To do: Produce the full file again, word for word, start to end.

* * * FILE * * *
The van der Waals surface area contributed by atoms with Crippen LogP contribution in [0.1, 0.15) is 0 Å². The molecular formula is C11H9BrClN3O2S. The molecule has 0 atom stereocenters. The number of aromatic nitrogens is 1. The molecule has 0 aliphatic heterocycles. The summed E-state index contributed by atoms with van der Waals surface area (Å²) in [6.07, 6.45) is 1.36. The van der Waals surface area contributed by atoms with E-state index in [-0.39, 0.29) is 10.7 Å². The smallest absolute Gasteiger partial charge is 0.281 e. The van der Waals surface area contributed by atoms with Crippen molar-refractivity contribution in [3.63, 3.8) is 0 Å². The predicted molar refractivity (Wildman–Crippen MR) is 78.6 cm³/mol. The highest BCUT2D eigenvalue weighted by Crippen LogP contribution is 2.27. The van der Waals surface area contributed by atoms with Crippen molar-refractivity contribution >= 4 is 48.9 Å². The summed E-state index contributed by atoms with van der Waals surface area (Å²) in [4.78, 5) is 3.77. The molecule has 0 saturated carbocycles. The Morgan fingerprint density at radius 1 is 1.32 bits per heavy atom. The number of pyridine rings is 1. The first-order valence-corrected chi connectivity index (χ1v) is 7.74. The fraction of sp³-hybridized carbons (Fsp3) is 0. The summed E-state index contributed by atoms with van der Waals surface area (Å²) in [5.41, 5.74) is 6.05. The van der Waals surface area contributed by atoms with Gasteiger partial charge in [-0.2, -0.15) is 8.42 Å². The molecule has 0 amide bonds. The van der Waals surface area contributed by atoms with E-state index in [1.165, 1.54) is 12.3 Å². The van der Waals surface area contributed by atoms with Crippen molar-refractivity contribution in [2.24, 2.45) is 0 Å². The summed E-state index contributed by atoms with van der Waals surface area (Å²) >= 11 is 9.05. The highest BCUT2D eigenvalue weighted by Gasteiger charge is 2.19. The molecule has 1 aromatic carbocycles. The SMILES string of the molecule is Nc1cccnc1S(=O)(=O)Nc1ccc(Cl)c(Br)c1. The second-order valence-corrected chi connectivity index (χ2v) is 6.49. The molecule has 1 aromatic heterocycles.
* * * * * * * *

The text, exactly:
The van der Waals surface area contributed by atoms with Crippen LogP contribution in [0.1, 0.15) is 0 Å². The molecular formula is C11H9BrClN3O2S. The molecule has 0 atom stereocenters. The number of aromatic nitrogens is 1. The molecule has 0 aliphatic heterocycles. The summed E-state index contributed by atoms with van der Waals surface area (Å²) in [6.07, 6.45) is 1.36. The van der Waals surface area contributed by atoms with E-state index in [-0.39, 0.29) is 10.7 Å². The smallest absolute Gasteiger partial charge is 0.281 e. The van der Waals surface area contributed by atoms with Crippen molar-refractivity contribution in [3.63, 3.8) is 0 Å². The predicted molar refractivity (Wildman–Crippen MR) is 78.6 cm³/mol. The highest BCUT2D eigenvalue weighted by Crippen LogP contribution is 2.27. The van der Waals surface area contributed by atoms with Crippen molar-refractivity contribution >= 4 is 48.9 Å². The summed E-state index contributed by atoms with van der Waals surface area (Å²) in [4.78, 5) is 3.77. The molecule has 0 saturated carbocycles. The Morgan fingerprint density at radius 1 is 1.32 bits per heavy atom. The number of pyridine rings is 1. The first-order valence-corrected chi connectivity index (χ1v) is 7.74. The fraction of sp³-hybridized carbons (Fsp3) is 0. The summed E-state index contributed by atoms with van der Waals surface area (Å²) in [5.41, 5.74) is 6.05. The van der Waals surface area contributed by atoms with Gasteiger partial charge in [-0.2, -0.15) is 8.42 Å². The molecule has 0 amide bonds. The van der Waals surface area contributed by atoms with E-state index in [1.165, 1.54) is 12.3 Å². The van der Waals surface area contributed by atoms with Crippen molar-refractivity contribution in [2.24, 2.45) is 0 Å². The summed E-state index contributed by atoms with van der Waals surface area (Å²) >= 11 is 9.05. The highest BCUT2D eigenvalue weighted by Gasteiger charge is 2.19. The molecule has 1 aromatic carbocycles. The SMILES string of the molecule is Nc1cccnc1S(=O)(=O)Nc1ccc(Cl)c(Br)c1. The second-order valence-corrected chi connectivity index (χ2v) is 6.49. The molecule has 1 aromatic heterocycles.